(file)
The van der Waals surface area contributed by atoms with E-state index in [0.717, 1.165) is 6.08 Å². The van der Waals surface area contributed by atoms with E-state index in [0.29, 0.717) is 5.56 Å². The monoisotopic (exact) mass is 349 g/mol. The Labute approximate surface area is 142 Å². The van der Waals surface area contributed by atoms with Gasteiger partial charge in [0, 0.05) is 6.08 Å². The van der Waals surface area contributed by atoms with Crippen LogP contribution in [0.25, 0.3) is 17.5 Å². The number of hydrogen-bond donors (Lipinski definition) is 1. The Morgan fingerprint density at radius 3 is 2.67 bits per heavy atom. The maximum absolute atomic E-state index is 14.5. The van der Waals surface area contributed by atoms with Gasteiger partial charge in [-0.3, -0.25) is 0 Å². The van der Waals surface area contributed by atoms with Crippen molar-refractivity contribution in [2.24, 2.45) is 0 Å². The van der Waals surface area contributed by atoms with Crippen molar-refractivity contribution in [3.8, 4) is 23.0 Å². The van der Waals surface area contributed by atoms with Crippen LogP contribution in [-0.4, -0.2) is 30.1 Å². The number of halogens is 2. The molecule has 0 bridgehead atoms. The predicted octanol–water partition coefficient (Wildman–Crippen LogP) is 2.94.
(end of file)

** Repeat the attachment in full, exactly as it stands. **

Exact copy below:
The van der Waals surface area contributed by atoms with E-state index in [0.717, 1.165) is 6.08 Å². The van der Waals surface area contributed by atoms with E-state index in [0.29, 0.717) is 5.56 Å². The monoisotopic (exact) mass is 349 g/mol. The Labute approximate surface area is 142 Å². The van der Waals surface area contributed by atoms with Gasteiger partial charge in [0, 0.05) is 6.08 Å². The van der Waals surface area contributed by atoms with Crippen LogP contribution in [0.25, 0.3) is 17.5 Å². The number of hydrogen-bond donors (Lipinski definition) is 1. The Morgan fingerprint density at radius 3 is 2.67 bits per heavy atom. The maximum absolute atomic E-state index is 14.5. The van der Waals surface area contributed by atoms with Gasteiger partial charge in [-0.3, -0.25) is 0 Å². The van der Waals surface area contributed by atoms with Crippen molar-refractivity contribution in [2.24, 2.45) is 0 Å². The van der Waals surface area contributed by atoms with Crippen molar-refractivity contribution in [3.8, 4) is 23.0 Å². The van der Waals surface area contributed by atoms with Crippen LogP contribution in [-0.4, -0.2) is 30.1 Å². The number of halogens is 2. The molecule has 0 bridgehead atoms. The predicted octanol–water partition coefficient (Wildman–Crippen LogP) is 2.94.